The Business of Fashion Podcast
Tremaine Emory on Mixing Politics and Fashion

Tremaine Emory on Mixing Politics and Fashion

November 12, 2020
Imran Amed talks to the designer, also known as Denim Tears, about the US election and putting conditions on his collaboration with Converse.
 
This is just the beginning for designer Tremaine Emory. Following the US election, the designer, who is also known as Denim Tears, spoke to BoF’s Imran Amed about negotiating with big brands, leading with purpose and the work still ahead. “It’s been an incredible week and there’s a lot more work to do,” said Emory. “I hope this is the start.”
 
  • For Emory, principles come first when it comes to working with big brands, especially if they are using corporate activism in their marketing. The designer notably withheld the release of a collaboration with Converse earlier this year, posting a set of conditions for parent company Nike on Instagram that ranged from disclosing the number of Black employees in leadership roles to stopping all support for the Republican party. “I can’t put these sneakers out if all the company is doing is donating money,” said Emory. “I need to know specifically what they’re doing to combat police brutality in Black neighbourhoods… Who are we protecting with this money?” In negotiations with brands, Emory delineated the tango that comes with corporate partnerships: “Their number one thing is making money... how can I dance their bottom line with my bottom line?”
  • Reflecting on the results of the election, Emory emphasised the importance of registering young voters and getting them excited about the upcoming senate elections, particularly in his home state of Georgia. “We’re going to work to get people to vote and get Democrats in those seats,” he said.
  • Emory also hopes to introduce young consumers to new ideas and ways of thinking about American history and civil rights. “That’s probably my favourite part of my practice is being a bridge of knowledge between generations,” he said. “How can I condense... a James Baldwin book [or] a Black Panther book into a T-shirt?”
 
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Scott Galloway on Breaking Up Big Luxury | Inside Fashion

Scott Galloway on Breaking Up Big Luxury | Inside Fashion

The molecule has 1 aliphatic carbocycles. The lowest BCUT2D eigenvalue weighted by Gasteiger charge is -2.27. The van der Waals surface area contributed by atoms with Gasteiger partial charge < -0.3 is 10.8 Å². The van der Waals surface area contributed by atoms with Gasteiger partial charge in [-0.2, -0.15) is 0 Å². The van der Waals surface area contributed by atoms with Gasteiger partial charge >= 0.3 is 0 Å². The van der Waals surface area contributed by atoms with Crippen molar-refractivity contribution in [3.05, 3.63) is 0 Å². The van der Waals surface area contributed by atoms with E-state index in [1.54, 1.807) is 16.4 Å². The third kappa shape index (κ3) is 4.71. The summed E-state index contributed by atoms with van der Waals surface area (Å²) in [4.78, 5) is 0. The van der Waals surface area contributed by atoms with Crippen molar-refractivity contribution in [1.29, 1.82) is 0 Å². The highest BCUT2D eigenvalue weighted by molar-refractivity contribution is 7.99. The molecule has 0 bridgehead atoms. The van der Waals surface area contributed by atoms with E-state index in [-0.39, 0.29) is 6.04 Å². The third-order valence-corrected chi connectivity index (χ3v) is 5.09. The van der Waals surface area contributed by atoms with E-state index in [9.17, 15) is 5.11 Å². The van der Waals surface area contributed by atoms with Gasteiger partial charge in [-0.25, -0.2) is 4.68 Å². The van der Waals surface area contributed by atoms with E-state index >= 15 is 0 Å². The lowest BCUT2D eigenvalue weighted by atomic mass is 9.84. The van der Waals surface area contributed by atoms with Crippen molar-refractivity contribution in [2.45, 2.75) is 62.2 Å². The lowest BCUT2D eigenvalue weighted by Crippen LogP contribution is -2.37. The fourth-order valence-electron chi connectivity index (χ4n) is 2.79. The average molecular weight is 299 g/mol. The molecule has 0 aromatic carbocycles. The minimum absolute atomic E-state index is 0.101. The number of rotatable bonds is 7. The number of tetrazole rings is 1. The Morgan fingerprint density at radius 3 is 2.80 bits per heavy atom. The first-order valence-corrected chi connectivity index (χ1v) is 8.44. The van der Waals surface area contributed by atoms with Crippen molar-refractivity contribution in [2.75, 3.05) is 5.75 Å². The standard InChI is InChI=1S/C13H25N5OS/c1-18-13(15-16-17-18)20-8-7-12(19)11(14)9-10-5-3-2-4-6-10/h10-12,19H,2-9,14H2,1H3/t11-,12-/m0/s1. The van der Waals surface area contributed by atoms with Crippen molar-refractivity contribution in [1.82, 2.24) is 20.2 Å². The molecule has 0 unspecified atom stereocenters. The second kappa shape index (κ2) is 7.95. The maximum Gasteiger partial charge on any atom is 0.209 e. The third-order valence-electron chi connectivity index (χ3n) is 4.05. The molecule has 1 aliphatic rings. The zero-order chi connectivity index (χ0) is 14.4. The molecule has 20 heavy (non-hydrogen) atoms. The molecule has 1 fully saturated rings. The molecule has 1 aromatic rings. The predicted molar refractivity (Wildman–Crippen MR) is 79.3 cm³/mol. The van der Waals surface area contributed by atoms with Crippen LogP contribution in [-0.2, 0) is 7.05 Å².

May 29, 2020

The bestselling author and business professor offers his insight into the challenging market and M&A landscape that industry players of all sizes have to navigate.

Scott Galloway is no stranger to expressing views as provocative as they are incisive. The author, business school professor and serial entrepreneur has a lot to say about the state of the market in the era of Covid-19, but his observations and predictions are also, crucially, grounded in wider social, political and economic arguments — whether that’s the now-untenable position of American exceptionalism, the burden of student debt or the failings of intergenerational wealth distribution. Speaking in conversation with Imran Amed, Galloway shares his thoughts on the state of the luxury sector, importance of e-commerce and the indomitable power of Amazon, a company he describes as “firing on all 12,000 cylinders” yet still can’t crack the fashion market. Here are some of the key takeaways:
 
  • “The class of IPOs that will come to the markets in the next 3-6 months will boom,” said Galloway. “I think the markets are going to accelerate but people conflate the markets with the economic health of america. The markets are nothing more than an indication of how the top decile of Europe and America are doing.” 
  • Amazon’s tricky relationship with fashion and luxury is hard to reconcile. “Amazon partners with an industry the way a virus partners with a host,” he said, which explains why luxury brands have traditionally kept the e-commerce giant at arm’s length. Even with the remarkable acceleration of e-commerce in the past eight weeks, however, Amazon’s algorithmically driven retail model does not allow for the forward-looking trend cycle on which the fashion industry operates.
  • Luxury is a relatively well-positioned industry. “The majority of sectors in the world would pray for luxury’s problems right now,” he said, but much like big tech companies, conglomerates in the luxury space create “an unhealthy environment where too few players are allowed to [accrue] too much power... if you wanted to oxygenate the economy around luxury you would go ahead and break them up.”
 
 
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DeRay Mckesson on Dismantling the Legacy of Racism in America | BoF VOICES

DeRay Mckesson on Dismantling the Legacy of Racism in America | BoF VOICES

April 8, 2019

Speaking at BoF VOICES, the activist and author unpacks his 'five big ideas' on how to redefine and dismantle the realities of social injustice.

To watch DeRay's talk at VOICES 2018 click here.  

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Joshua Graham Lynn on the ‘Vast Ring of Influence’ in American Politics | BoF VOICES

Joshua Graham Lynn on the ‘Vast Ring of Influence’ in American Politics | BoF VOICES

February 18, 2019

The co-founder of non-profit organisation RepresentUs is fighting corruption at the state level in hopes that it will change the landscape that allowed President Trump’s election.

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Ready to become a BoF Professional? For a limited time, enjoy 25% discount on an annual membership, exclusively for podcast listeners. Simply, click here: http://bit.ly/2KoRRBH, select the Annual Package and use code PODCASTPRO at the checkout.

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